Sarah Frost’s big push into international races this year was one of the best parts of 2019. She has been out as far as Japan to race and it’s fantastic to see a UK tower runner routinely making the top five in highly competitive international events. She only narrowly missed out on third place overall in the Vertical World Circuit.

The big race experience she’s gained this season will certainly benefit her in 2020, so we look forward to seeing more of Frost flying the flag for UK tower running next year.

Back in August, Laurence Ball put in a great showing at the UFO Vertical Sprint in Bratislava, Slovakia.

ufo vertical sprint 2019

In the three-run format, he managed to finish sixth in among far more experienced tower runners.

Hopefully he, and Mark Howard, will head out to more international races in 2020 to fly the flag for the UK.

The World Championship race at Taipei 101 in May would be a perfect place for all three of those to showcase their talents against the world’s best.

International athletes in London

The anticipated return of the Vertical World Circuit to London in July 2020 at Broadgate Tower is another thing to look forward to.

With Vertical Rush once again the day after La Verticale de la Tour Eiffel, we might get to see some international stars in London in March.

But, we’re almost guaranteed to see a big group of them at the Broadgate Tower Run Up in July. With international racers almost never attending UK events anymore, having a decent bunch in attendance at at least one event is definitely a good thing.

Declining fortunes?

Earlier in the year we asked, does UK tower running have a future?

We’ve seen above that there’s plenty to be optimistic about in the UK tower running community. But there are problems, and how much impact some of those may have down the road remains to be seen.

First off, the Christie’s Tower Run in Manchester won’t be returning in 2020. That was one of only two races outside of the capital this year and its absence from next year’s calendar means people in the north of the country will have to travel down to Leicester or London if they want to race. Just as the sport looked to be genuinely expanding around the country, it’s now reversed that healthy position and appears to be shrinking.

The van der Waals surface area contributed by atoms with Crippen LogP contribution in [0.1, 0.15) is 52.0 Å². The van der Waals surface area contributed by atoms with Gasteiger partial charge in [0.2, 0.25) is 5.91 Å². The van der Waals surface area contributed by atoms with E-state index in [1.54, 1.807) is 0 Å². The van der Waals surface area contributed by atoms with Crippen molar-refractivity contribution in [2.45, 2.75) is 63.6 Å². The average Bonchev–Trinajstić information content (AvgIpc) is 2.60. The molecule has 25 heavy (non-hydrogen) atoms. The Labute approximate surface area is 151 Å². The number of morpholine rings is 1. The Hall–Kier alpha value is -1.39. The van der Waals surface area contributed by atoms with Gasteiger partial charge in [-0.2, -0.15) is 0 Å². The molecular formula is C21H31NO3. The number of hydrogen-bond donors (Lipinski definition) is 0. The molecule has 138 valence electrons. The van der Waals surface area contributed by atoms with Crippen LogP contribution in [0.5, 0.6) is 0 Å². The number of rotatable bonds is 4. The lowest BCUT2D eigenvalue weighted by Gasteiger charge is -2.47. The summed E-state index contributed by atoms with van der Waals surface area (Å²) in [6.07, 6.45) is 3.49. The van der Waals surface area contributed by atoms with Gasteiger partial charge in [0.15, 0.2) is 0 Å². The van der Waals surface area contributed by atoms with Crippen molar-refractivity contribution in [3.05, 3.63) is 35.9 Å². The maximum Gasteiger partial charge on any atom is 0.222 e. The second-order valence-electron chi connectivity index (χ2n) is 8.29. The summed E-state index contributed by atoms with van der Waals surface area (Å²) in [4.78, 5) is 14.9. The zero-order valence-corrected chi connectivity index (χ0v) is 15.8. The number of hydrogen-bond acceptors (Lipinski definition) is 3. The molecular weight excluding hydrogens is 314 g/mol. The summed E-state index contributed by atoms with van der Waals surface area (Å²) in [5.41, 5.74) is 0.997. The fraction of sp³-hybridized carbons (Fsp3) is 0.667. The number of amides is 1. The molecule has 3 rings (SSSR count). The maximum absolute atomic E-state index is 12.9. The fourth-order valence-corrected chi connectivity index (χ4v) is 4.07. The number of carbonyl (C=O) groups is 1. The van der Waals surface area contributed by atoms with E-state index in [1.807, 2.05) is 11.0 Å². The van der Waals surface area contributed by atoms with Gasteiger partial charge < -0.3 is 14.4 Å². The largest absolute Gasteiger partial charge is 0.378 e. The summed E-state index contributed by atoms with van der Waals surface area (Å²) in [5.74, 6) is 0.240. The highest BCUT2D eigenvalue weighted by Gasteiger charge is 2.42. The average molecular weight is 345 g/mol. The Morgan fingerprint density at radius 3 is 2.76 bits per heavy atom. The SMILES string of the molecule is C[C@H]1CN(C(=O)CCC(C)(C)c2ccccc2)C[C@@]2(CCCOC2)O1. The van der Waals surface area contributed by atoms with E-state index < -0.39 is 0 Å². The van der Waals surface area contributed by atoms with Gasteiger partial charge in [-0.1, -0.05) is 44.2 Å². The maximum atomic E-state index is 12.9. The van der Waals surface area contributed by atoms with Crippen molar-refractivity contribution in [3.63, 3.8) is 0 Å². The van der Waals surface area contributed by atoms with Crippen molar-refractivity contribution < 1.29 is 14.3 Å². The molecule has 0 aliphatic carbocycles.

Right now there are only five events confirmed for 2020 in our race calendar. At least a couple more will follow on – NSPCC Gherkin Challenge and probably Grate48 again – but it’s not exactly indicative of a growing sport when you only have a handful of opportunities to compete each year.

Two of those five events are scheduled to happen on the same day, and four of them will take place within a two week period from Feb.29 – Mar. 14.

It’s gotten to the point where we’re grateful there are any races at all, but having so many crammed within such a short amount of time is frustrating and disappointing.

There will be four months of inactivity until the Broadgate Tower Run-Up in July and then another long break until the Gherkin Challenge probably happens in October.

But let’s focus on the positives as we head into 2020. Hopefully we’ll see even bigger numbers than ever before at all of the listed events, growing interest in the sport and UK athletes making a mark on the global scene.

Thanks to all the tower runners and race organisers who’ve made the 2019 season a great one.

Eureka Tower stair climb 2019

Mark Bourne remains undefeated at the Eureka Tower in Melbourne after picking up his eighth win yesterday.

The Canberra man clocked his second fastest time at the tower since his debut in 2011, reaching the top of the 1,958-step building in 7:45.

Eureka Tower has played host to some great battles between the best Australian tower runners of the past decade. Between 2011 and 2017, Bourne went head-to-head with Darren Wilson and Scott McTaggart.

Bourne came out on top in each of those contests, setting the course record of 7:34 back in 2013.

With Wilson and McTaggart absent from the race in 2016 and 2017, Bourne had fairly straightforward, and slower, wins those years, failing to run under eight minutes for the first time since his first race at the building in 2011. He then skipped the 2018 edition.

Yesterday, with world ranked number two, Soh Wai Ching (MYS) behind Bourne on the start line, there was hopeful anticipation for a return to tight and competitive racing in Melbourne.